The spread among individual model outlooks (the dots in Figure 3) amounts to 0.56 million square kilometers, which is similar to the spread among model outlooks seen in previous years. Assuming that the number of ensemble members used to produce the individual model submissions is large enough, each outlook averages away the unpredictable noise due to the atmosphere. In other words, the standard deviation of 0.56 million square kilometers captures the uncertainty associated with factors that can (hopefully) be controlled and reduced in the future: initial conditions, resolution, and model errors. The remainder of total spread is associated with the unpredictable, chaotic evolution of the atmosphere between June and September, and is represented by the error bars in Figure 3. We estimate that this uncertainty due to chaos amounts to a model-mean of 0.58 million square kilometers (i.e., the mean of all models' submissions error bars in Figure 3). Thus, both irreducible errors and differences in model configurations and initial conditions contribute comparably to forecast uncertainty.

Figure 3. 2016 Sea Ice Outlook predictions from dynamical modeling contributions (blue and green) and from all other methods (grey). The dots are the outlook themselves and the intervals are the uncertainty ranges provided by the groups. Definitions of uncertainty were left to the discretion of the groups themselves, and should therefore be compared with caution. The middle dashed horizontal line is the median of the outlooks from dynamical modeling groups. The lower (upper) dashed horizontal line is the loFigure 3. 2016 Sea Ice Outlook predictions from dynamical modeling contributions (blue and green) and from all other methods (grey). The dots are the outlook themselves and the intervals are the uncertainty ranges provided by the groups. Definitions of uncertainty were left to the discretion of the groups themselves, and should therefore be compared with caution. The middle dashed horizontal line is the median of the outlooks from dynamical modeling groups. The lower (upper) dashed horizontal line is the lowest (largest) bound when all dynamical modeling contributions are considered. Image courtesy of Edward Blanchard-Wrigglesworth.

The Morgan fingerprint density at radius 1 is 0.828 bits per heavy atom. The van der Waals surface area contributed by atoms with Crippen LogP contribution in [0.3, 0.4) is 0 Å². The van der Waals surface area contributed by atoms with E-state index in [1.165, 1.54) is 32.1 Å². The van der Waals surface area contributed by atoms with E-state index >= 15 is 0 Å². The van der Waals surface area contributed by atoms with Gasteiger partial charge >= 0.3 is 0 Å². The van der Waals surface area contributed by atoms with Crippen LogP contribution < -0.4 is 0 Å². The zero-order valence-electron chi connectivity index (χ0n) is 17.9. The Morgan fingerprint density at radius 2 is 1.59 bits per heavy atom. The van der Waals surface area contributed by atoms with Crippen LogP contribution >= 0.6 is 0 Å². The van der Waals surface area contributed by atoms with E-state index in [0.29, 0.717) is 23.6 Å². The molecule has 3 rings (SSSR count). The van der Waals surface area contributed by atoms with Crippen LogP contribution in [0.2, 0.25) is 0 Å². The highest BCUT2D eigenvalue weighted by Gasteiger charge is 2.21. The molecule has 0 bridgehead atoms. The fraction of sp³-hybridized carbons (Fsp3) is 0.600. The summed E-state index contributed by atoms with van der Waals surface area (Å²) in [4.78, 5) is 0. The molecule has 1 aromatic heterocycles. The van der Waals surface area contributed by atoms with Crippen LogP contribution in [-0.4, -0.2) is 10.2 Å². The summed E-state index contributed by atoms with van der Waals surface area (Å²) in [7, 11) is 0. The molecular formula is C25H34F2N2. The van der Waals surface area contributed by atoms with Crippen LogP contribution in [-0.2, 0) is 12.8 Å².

Download a high-resolution version of Figure 3.

Comment On Predicted Spatial Fields

As we did in the last two years, we have requested contributions of sea ice probability (SIP) and first ice-free date (IFD). SIP is defined as the fraction of ensemble members in an ensemble forecast with September ice concentration in excess of 15%. IFD is the date in the melt season at which the ice concentration at a given location first drops below 15%. So far this year, we have received 6 submissions of SIP and 3 of IFD.

Figure 4. 2016 Sea Ice Outlook predictions of Sea Ice Probability (SIP) from 6 dynamical models, the mean of all 6, and the standard deviation across all 6 SIP forecasts. NRL FC corresponds to Barton (NRL) and NRL IO to Metzger (NRL) in Figure 3.Figure 4. 2016 Sea Ice Outlook predictions of Sea Ice Probability (SIP) from 6 dynamical models, the mean of all 6, and the standard deviation across all 6 SIP forecasts. NRL FC corresponds to Barton (NRL) and NRL IO to Metzger (NRL) in Figure 3.

The models that forecast lower extent in Figure 3 (e.g., MetOffice) tend to forecast lower SIPs, and vice versa. While there is some spread in the SIP forecasts, it is interesting to note that forecasts agree better in the European sector (northern Svalbard/Barents/Kara) relative to the East Siberian/Alaskan sectors, as shown by the across-model standard deviation in the SIP forecast (last panel in Figure 4).